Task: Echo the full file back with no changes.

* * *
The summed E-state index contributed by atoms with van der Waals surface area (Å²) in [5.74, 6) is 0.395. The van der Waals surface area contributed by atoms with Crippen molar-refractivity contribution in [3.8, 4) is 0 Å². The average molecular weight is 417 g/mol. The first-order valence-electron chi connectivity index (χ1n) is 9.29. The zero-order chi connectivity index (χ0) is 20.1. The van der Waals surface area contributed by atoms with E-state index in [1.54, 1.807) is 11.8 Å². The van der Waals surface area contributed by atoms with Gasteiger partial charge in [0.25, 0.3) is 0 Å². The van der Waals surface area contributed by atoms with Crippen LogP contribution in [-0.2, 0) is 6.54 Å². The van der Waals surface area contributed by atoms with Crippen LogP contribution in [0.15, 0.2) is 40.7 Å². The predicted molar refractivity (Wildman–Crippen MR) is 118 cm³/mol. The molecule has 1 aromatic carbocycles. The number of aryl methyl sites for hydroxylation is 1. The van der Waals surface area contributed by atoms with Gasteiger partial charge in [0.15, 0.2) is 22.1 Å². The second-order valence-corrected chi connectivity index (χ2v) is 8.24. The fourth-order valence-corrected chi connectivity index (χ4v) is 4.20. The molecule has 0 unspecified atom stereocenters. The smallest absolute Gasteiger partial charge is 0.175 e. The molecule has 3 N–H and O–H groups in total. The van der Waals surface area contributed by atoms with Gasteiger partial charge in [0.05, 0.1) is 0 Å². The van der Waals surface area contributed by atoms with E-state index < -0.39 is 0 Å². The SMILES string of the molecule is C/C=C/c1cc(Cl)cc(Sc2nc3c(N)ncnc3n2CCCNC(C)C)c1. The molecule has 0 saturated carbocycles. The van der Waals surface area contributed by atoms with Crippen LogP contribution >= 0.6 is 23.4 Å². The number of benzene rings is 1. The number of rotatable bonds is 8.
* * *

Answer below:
The summed E-state index contributed by atoms with van der Waals surface area (Å²) in [5.74, 6) is 0.395. The van der Waals surface area contributed by atoms with Crippen molar-refractivity contribution in [3.8, 4) is 0 Å². The average molecular weight is 417 g/mol. The first-order valence-electron chi connectivity index (χ1n) is 9.29. The zero-order chi connectivity index (χ0) is 20.1. The van der Waals surface area contributed by atoms with E-state index in [1.54, 1.807) is 11.8 Å². The van der Waals surface area contributed by atoms with Gasteiger partial charge in [0.25, 0.3) is 0 Å². The van der Waals surface area contributed by atoms with Crippen LogP contribution in [-0.2, 0) is 6.54 Å². The van der Waals surface area contributed by atoms with Crippen LogP contribution in [0.15, 0.2) is 40.7 Å². The predicted molar refractivity (Wildman–Crippen MR) is 118 cm³/mol. The molecule has 1 aromatic carbocycles. The number of aryl methyl sites for hydroxylation is 1. The van der Waals surface area contributed by atoms with Gasteiger partial charge in [0.15, 0.2) is 22.1 Å². The second-order valence-corrected chi connectivity index (χ2v) is 8.24. The fourth-order valence-corrected chi connectivity index (χ4v) is 4.20. The molecule has 0 unspecified atom stereocenters. The smallest absolute Gasteiger partial charge is 0.175 e. The molecule has 3 N–H and O–H groups in total. The van der Waals surface area contributed by atoms with Gasteiger partial charge in [0.05, 0.1) is 0 Å². The van der Waals surface area contributed by atoms with E-state index < -0.39 is 0 Å². The SMILES string of the molecule is C/C=C/c1cc(Cl)cc(Sc2nc3c(N)ncnc3n2CCCNC(C)C)c1. The molecule has 0 saturated carbocycles. The van der Waals surface area contributed by atoms with Crippen LogP contribution >= 0.6 is 23.4 Å². The number of benzene rings is 1. The number of rotatable bonds is 8.